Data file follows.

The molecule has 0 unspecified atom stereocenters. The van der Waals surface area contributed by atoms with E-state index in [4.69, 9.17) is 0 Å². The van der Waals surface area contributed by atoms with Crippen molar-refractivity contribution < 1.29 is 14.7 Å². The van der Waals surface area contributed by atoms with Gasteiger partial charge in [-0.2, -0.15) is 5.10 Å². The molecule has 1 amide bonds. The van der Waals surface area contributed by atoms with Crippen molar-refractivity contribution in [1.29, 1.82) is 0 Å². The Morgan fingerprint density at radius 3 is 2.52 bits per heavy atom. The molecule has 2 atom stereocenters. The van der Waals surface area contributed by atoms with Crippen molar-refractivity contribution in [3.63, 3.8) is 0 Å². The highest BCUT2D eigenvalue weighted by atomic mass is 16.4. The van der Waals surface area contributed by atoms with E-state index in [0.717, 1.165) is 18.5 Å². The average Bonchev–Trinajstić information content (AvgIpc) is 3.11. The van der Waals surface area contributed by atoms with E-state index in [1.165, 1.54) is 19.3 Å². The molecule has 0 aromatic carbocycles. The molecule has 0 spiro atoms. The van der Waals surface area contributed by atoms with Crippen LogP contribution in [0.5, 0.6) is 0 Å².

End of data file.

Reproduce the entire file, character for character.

The molecule has 0 unspecified atom stereocenters. The van der Waals surface area contributed by atoms with E-state index in [4.69, 9.17) is 0 Å². The van der Waals surface area contributed by atoms with Crippen molar-refractivity contribution < 1.29 is 14.7 Å². The van der Waals surface area contributed by atoms with Gasteiger partial charge in [-0.2, -0.15) is 5.10 Å². The molecule has 1 amide bonds. The van der Waals surface area contributed by atoms with Crippen molar-refractivity contribution in [1.29, 1.82) is 0 Å². The Morgan fingerprint density at radius 3 is 2.52 bits per heavy atom. The molecule has 2 atom stereocenters. The van der Waals surface area contributed by atoms with Crippen molar-refractivity contribution in [3.63, 3.8) is 0 Å². The highest BCUT2D eigenvalue weighted by atomic mass is 16.4. The van der Waals surface area contributed by atoms with E-state index in [0.717, 1.165) is 18.5 Å². The average Bonchev–Trinajstić information content (AvgIpc) is 3.11. The van der Waals surface area contributed by atoms with E-state index in [1.165, 1.54) is 19.3 Å². The molecule has 0 aromatic carbocycles. The molecule has 0 spiro atoms. The van der Waals surface area contributed by atoms with Crippen LogP contribution in [0.5, 0.6) is 0 Å².